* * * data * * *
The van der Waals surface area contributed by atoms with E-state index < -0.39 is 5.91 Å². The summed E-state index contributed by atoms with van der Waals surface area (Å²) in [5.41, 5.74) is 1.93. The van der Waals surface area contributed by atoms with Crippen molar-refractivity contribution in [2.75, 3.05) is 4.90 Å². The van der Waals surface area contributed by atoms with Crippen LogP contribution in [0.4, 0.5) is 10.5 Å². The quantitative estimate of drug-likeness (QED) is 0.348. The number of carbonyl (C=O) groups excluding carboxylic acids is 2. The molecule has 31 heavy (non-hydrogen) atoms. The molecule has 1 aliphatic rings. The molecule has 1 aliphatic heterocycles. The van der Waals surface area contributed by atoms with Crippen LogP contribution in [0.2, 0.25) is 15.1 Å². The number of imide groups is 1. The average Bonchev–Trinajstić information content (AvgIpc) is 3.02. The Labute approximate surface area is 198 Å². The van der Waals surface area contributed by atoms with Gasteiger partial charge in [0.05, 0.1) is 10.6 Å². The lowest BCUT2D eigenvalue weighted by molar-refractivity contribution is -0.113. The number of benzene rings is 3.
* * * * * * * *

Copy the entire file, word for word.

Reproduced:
The van der Waals surface area contributed by atoms with E-state index < -0.39 is 5.91 Å². The summed E-state index contributed by atoms with van der Waals surface area (Å²) in [5.41, 5.74) is 1.93. The van der Waals surface area contributed by atoms with Crippen molar-refractivity contribution in [2.75, 3.05) is 4.90 Å². The van der Waals surface area contributed by atoms with Crippen LogP contribution in [0.4, 0.5) is 10.5 Å². The quantitative estimate of drug-likeness (QED) is 0.348. The number of carbonyl (C=O) groups excluding carboxylic acids is 2. The molecule has 31 heavy (non-hydrogen) atoms. The molecule has 1 aliphatic rings. The molecule has 1 aliphatic heterocycles. The van der Waals surface area contributed by atoms with Crippen LogP contribution in [0.2, 0.25) is 15.1 Å². The number of imide groups is 1. The average Bonchev–Trinajstić information content (AvgIpc) is 3.02. The Labute approximate surface area is 198 Å². The van der Waals surface area contributed by atoms with Gasteiger partial charge in [0.05, 0.1) is 10.6 Å². The lowest BCUT2D eigenvalue weighted by molar-refractivity contribution is -0.113. The number of benzene rings is 3.